My resin casting weirdness
I have Mrs Von D to thank for the blog title. We were out taking the air this evening when she described today’s hobby adventures as my “resin casting weirdness”. She’s got a pretty good handle on this geekiest of hobbies now, you see!
So yes, knowing that I’ve got a shed load of Infinity models to put together, I decided to try my hand at casting my own resin bases. It actually turned out to be fairly easy and I’m moderately pleased with my first results.
Over the past week I spent some evenings cutting up and scribing little bits of plasticard to assemble some bases that I could try to duplicate in resin.
I’d watched a couple of Youtube videos on the process and, rather than using a poured silicon compound, I decided I could get away with using a 2-part silicon putty from Gedeo amusingly named Siligum.
It comes in two tubs, one blue and one white. You simply grab a small handful from each and mix it up like plasticene until it’s evenly pale blue. The stuff cures very quickly so I didn’t have long to squidge it onto the bases, which I had previously affixed to a piece of card using some blu-tac.
A mere ten minutes or so later the silicon had hardened nicely and I was able to peel away from the bases. Unfortunately I’d not squidged it evenly so there were gaps here and there on most of the bases. I decided to abandon that first mould as a learning attempt.
Second time around I decided to use less of the putty and was much more careful to massage the putty evenly across the bases. This time I was much happier with the result and it appeared the Siligum was able to capture the fine detail I needed.
It’s not a perfect mould though, there were a couple of places where I’d used separate putty blobs that created visible joins, but generally I’m happy enough – assuming the resin would take that detail ok.
So the next nerve-wracking part was prepping and pouring the resin itself. I’m using 2-part casting resin by Amazing Casting Products. It comes in two bottles that are mixed 1:1 and then poured into the mould. It has a pretty fast curing time of 10-15 minutes so, unlike the crystal clear resin I used before, I didn’t have to wait too long to see the results.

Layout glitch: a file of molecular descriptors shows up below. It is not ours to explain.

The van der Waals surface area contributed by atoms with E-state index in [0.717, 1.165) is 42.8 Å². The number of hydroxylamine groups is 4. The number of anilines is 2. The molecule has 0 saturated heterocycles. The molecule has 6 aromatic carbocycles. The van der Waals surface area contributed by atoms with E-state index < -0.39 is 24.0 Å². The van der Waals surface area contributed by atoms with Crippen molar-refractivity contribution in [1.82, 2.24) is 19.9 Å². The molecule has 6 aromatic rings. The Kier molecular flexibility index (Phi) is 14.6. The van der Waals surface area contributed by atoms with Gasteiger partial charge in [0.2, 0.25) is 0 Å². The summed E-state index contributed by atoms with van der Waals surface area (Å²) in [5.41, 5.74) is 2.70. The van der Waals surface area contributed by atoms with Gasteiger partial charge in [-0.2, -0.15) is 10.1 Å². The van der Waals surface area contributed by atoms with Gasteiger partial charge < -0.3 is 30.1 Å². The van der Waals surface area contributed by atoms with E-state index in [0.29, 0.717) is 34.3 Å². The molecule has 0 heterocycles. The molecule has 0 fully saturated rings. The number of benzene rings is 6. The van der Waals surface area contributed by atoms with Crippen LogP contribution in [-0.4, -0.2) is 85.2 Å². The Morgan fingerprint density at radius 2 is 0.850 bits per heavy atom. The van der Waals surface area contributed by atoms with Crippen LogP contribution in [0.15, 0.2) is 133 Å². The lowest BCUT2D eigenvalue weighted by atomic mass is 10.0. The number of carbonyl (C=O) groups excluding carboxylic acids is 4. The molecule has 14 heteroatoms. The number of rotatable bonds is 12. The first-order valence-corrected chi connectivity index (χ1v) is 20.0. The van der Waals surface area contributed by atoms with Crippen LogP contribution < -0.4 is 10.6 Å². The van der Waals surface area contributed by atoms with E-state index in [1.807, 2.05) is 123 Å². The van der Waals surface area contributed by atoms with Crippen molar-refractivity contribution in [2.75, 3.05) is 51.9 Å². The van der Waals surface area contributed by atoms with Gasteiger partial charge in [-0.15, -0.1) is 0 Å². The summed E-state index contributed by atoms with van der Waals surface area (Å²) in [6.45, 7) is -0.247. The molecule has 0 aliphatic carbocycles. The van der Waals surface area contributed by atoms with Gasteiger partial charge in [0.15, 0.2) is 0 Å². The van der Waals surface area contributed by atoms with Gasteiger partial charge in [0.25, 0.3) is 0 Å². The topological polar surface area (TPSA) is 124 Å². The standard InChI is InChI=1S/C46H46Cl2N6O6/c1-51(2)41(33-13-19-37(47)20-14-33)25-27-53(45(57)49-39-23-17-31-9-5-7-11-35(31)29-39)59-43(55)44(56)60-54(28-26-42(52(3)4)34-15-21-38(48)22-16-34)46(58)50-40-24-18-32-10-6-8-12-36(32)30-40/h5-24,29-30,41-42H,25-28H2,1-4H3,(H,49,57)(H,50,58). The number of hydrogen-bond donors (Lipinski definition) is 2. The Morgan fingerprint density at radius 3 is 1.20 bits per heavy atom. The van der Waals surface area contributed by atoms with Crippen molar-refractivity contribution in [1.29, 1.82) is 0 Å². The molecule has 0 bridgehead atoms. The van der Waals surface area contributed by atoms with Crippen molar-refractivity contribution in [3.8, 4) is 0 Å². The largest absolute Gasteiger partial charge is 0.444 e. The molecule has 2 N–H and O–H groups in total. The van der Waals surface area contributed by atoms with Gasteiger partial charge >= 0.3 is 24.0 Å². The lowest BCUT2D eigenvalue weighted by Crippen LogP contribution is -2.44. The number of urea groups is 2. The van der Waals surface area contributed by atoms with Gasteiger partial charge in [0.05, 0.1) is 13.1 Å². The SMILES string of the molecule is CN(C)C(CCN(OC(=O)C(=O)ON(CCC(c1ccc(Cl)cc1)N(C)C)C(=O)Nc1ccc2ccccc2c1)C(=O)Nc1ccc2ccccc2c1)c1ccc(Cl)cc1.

I was aware of lots of small bubbles in the clear mixed resin as I was pouring it but I trusted that they wouldn’t be an issue. Professional resin casting seems to involve a vacuum chamber or vibrating plate to eliminate bubbles but I didn’t have any such hardware. Thankfully bubbling wasn’t an issue for me as it turned out.
The resin began curing really quickly – turning opaque white within thirty seconds or so and noticably thickened as I was pouring the last base. It also got pretty hot but this was expected due to the exothermic reaction of the resin curing process. Apparently.
I gave it a good hour to fully cure and then crossed my fingers as I peeled the silicon away from the resin. It came away remarkably easily and the bases popped out one-by-one.
I must say that when those little white bases plopped out from the mould it was one of those great moments you can get in a creative hobby like this. The satisfying sense that I had just made these object with my own hands!
There are a few flaws in the casts and plenty of areas for improvement, but after a quick bit of sanding to clean the mould irregularities (and a sepia wash to show the details) I now have six new sci-fi tech bases to use for my Infinity minis. And importantly I have the ability to cast up another batch whenever I need them.
But perhaps most importantly of all, I feel like I learned a new skill today 🙂